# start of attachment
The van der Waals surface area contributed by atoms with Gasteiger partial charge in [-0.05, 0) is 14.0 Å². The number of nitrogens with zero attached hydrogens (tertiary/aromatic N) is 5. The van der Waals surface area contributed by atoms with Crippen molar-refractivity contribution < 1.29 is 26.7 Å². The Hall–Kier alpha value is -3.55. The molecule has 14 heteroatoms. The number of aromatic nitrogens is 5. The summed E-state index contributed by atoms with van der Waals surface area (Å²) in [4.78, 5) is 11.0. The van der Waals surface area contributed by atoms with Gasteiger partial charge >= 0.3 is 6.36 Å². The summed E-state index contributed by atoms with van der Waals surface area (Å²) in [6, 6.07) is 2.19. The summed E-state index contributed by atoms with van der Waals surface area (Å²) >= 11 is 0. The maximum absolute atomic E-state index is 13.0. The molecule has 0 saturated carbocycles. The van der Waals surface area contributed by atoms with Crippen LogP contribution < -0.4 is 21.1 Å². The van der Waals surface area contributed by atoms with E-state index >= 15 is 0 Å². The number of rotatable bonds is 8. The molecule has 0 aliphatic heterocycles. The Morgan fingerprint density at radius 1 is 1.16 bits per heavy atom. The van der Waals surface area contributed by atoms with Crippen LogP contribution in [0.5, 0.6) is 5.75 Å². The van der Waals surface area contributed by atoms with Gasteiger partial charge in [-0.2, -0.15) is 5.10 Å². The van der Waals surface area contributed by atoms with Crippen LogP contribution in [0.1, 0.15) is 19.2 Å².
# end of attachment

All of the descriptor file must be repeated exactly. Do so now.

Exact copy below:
The van der Waals surface area contributed by atoms with Gasteiger partial charge in [-0.05, 0) is 14.0 Å². The number of nitrogens with zero attached hydrogens (tertiary/aromatic N) is 5. The van der Waals surface area contributed by atoms with Crippen molar-refractivity contribution < 1.29 is 26.7 Å². The Hall–Kier alpha value is -3.55. The molecule has 14 heteroatoms. The number of aromatic nitrogens is 5. The summed E-state index contributed by atoms with van der Waals surface area (Å²) in [4.78, 5) is 11.0. The van der Waals surface area contributed by atoms with Gasteiger partial charge >= 0.3 is 6.36 Å². The summed E-state index contributed by atoms with van der Waals surface area (Å²) in [6, 6.07) is 2.19. The summed E-state index contributed by atoms with van der Waals surface area (Å²) >= 11 is 0. The maximum absolute atomic E-state index is 13.0. The molecule has 0 saturated carbocycles. The van der Waals surface area contributed by atoms with Crippen LogP contribution < -0.4 is 21.1 Å². The van der Waals surface area contributed by atoms with E-state index >= 15 is 0 Å². The number of rotatable bonds is 8. The molecule has 0 aliphatic heterocycles. The Morgan fingerprint density at radius 1 is 1.16 bits per heavy atom. The van der Waals surface area contributed by atoms with Crippen LogP contribution in [0.5, 0.6) is 5.75 Å². The van der Waals surface area contributed by atoms with Gasteiger partial charge in [-0.2, -0.15) is 5.10 Å². The van der Waals surface area contributed by atoms with Crippen LogP contribution in [0.1, 0.15) is 19.2 Å².